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Edmonton
July 15, 2019

James Dean

Top 40 Under 40 2011

Photography 3Ten/Aaron Pedersen

Age: 34

Job Title: Founding Director
St. Albert Physical Therapy & Sports Injury Clinic

Why He’s Top 40: He looks beyond profit margins to help underprivileged people who would otherwise not have access to physical therapy.

Key To Success: “I am nothing without the support of my wife, family, co-workers, friends and three young children.”

Unlike his namesake, physiotherapist James Dean is a rebel with a cause – many causes, actually.

Not only does he raise funds for the Make-A-Wish Foundation and Canadian Breast Cancer Foundation, he reserves 35 per cent of his appointments for people with low incomes, and does at least 15 per cent of his work without pay.

“I know these people would not progress without the care, so I want to do it,” he says.

In 2001, after Dean started St. Albert Physical Therapy & Sports Injury Clinic, he got a call from the daughter of a resident at the Shepherd’s Care Foundation, which provides care for low- to moderate-income seniors.

She asked Dean to help treat her father, who suffered a stroke six months before and hadn’t been able to walk since.

Through Dean’s treatment, her father was walking again. Realizing that other residents needed help as well, Dean set up a satellite clinic inside the Shepherd’s Care facility. The office later doubled in size, and so did his practice after he opened two more clinics in the Metro Edmonton area.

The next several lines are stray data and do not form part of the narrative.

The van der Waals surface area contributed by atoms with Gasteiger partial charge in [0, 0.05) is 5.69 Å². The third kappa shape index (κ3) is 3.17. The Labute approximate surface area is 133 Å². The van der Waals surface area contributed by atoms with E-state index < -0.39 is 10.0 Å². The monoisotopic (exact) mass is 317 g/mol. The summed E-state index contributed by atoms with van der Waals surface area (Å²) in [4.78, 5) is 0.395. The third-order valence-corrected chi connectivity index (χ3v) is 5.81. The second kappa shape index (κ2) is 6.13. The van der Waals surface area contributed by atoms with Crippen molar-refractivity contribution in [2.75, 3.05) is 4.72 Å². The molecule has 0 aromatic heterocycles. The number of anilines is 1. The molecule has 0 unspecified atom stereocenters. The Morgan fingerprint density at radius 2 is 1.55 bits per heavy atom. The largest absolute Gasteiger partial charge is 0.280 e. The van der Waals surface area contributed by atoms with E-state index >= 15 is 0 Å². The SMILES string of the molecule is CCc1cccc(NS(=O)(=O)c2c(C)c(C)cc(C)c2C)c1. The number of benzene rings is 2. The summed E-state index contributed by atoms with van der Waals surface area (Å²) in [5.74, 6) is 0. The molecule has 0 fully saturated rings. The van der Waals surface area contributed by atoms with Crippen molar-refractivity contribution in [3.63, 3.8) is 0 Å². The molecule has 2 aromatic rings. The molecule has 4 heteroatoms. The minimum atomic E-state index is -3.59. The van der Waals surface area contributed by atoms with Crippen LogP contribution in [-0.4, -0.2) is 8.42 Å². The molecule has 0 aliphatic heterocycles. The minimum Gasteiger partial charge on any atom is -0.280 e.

But Dean is not just a career man. His fundraising work is equally tenacious, and together with his colleagues his clinic raised $50,000 for the Canadian Breast Cancer Foundation in 2010.

Recently, he and three physiotherapists from Dynamic Sports Physiotherapy, a clinic he opened in 2006, participated in the gruelling 125-km Canadian Death Race and raised more than $30,000 for the Make-A-Wish Foundation.

He’s also paying it forward with post-secondary students. After a year of mentoring University of Alberta students from the Faculty of Rehabilitation Medicine, the school appointed him to be a clinical associate professor.

But Dean is happiest when his clients stop coming to see him, something few, if any, entrepreneurs would say.

One client he remembers in particular had dislocated the bone in his foot by a full 180 degrees. “He was in a wheelchair, and now he’s playing soccer again,” he says. “It was cool knowing he had a very severe injury and that he’s back to being active.”

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